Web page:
Rep. Gutiérrez: ‘I Am Not Going to Let This Congress Forget About Puerto Rico’ (VIDEO)

Sep 7, 2016
3:40 PM

Here is what Rep. Luis Gutiérrez said Thursday on the floor of House of Representatives:

Gutiérrez’s office released the Illinois Democrat’s prepared remarks:

Mr. Speaker, I want to talk about the beautiful, enchanted Island of Puerto Rico, the birthplace of my father and mother and my wife.

Yes, the colony of the United States in the Caribbean Sea —where, in case you forget, everyone is born a citizen— is now even more of a colony of the United States now that Washington has appointed the Financial Oversight and Management Board for Puerto Rico.

Or as most people call it, the Control Board or la Junta de Control.

Seven members, four put forward by Republicans and three put forward by Democrats, were announced last week and I was not pleasantly surprised.

I have made it clear in this Congress and elsewhere that I oppose the PROMESA legislation that created the Board that passed Congress before we left.

And now I look at the Board and I see a mix of people, some with ties to the former Tea Party Governor’s regime, some with close ties to Wall Street, and most with experience examining the legal and administrative aspects of bankruptcy, not in governing an Island with 3.5 million actual living, breathing human beings. 

I was not surprised to see political insiders or those who are close to the bond holders.  I assumed as much and I still assume until proven otherwise that most everyone on the Control Board or who lobbies, influences, or helps the Control Board is doing the bidding of the bond-holders who profit from Puerto Rico’s debt and economic hard times.

The fact that four of the seven members are Puerto Rican does not make me feel any more optimistic.  If you look at recent history in Puerto Rico, just having a majority of Puerto Ricans should not give you much comfort.

Wasn’t it Puerto Ricans who beat and pepper sprayed demonstrators at the University and at the Legislature?  Who have gone after journalists, unions, and lawyers in politically-motivated attacks?  Who have put the needs of investors, big Wall Street fat-cats, and political insiders ahead of the people, the environment, and the future of Puerto Rico? 

The Control Board and its members —no matter who they are— start with a deep ocean of mistrust from the Puerto Rican people who question why a new layer of opaque, undemocratic, colonial oversight and control is being imposed.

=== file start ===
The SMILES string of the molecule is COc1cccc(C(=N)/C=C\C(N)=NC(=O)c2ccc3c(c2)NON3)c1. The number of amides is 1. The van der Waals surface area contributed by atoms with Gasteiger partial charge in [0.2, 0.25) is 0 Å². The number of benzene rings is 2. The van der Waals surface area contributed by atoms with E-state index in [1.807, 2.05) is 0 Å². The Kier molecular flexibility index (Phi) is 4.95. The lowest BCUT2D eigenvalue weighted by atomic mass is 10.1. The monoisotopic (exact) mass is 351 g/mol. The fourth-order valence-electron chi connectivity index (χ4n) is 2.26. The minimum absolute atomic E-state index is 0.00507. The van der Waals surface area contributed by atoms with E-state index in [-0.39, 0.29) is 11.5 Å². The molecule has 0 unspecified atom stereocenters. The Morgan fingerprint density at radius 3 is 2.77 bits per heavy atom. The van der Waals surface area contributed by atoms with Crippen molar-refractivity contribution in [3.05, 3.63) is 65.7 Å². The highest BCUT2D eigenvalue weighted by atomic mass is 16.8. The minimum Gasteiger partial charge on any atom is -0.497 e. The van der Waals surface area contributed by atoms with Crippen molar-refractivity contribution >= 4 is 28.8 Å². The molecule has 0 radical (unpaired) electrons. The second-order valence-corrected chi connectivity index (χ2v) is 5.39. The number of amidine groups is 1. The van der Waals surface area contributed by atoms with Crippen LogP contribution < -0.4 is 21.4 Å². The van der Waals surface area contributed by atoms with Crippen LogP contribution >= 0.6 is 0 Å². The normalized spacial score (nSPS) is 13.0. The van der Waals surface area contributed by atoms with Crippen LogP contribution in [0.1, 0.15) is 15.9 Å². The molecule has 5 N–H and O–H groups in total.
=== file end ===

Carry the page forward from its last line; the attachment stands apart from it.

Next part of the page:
That is why I challenged the appointees to the Board to go the extra mile to make their deliberations, meetings, and decisions as transparent as possible. 

When they are governing the Puerto Rican people, will they do so in Spanish—the language of the Puerto Rican people?

Will they make available logs of who they meet with?  Who tries to exert influence?  What Wall Street executives are spinning them or treating them to expensive meals or giving them gifts?

When this Control Board is making decisions that close schools or hospitals, that threaten the environment, public institutions, and every aspect of society in Puerto Rico, will the Puerto Rican people even be given a minimum amount of information in their own language about who is influencing those decisions?

The Junta de Control must make the extra effort to tell Puerto Ricans what their decisions mean, why they are being made, and how decisions were determined. 

As Members of Congress who have essentially grabbed the reins of self-determination from the Puerto Rican people and handed them to this Control Board – are we going to be afforded the level of transparency that we need to determine if what is happening is what we want to happen?

I understand, Mr. Speaker, that some of our colleagues do not like to be reminded of policy issues that were already voted on, especially complicated policy issues that do not seem to impact them directly.

They just want to vote on it and forget it.

But I am not going to let this Congress forget about Puerto Rico or the board we have appointed to rule over the Puerto Rican people.  We cannot just set it and forget it like one of those super-duper wonder machines they sell on the infomercials. 

Puerto Rico is ours, its people are ours, its land is ours, its bays are ours, its toxic landfills and lush forests, its schools and hospitals and health care clinics. These are all ours in the sense that we have been given a sacred duty to govern over Puerto Rico responsibly. 

An unelected Control Board, with no mechanisms for oversight, with no commitment to transparency, with no promise of bilingualism or inclusion, stocked with insiders and people with questionable links to the very problems the Board is supposed to resolve. This does not give me great confidence that this Congress will be alert when the people of Puerto Rico. Our fellow citizens and more importantly, our fellow humans beings are in need of our help.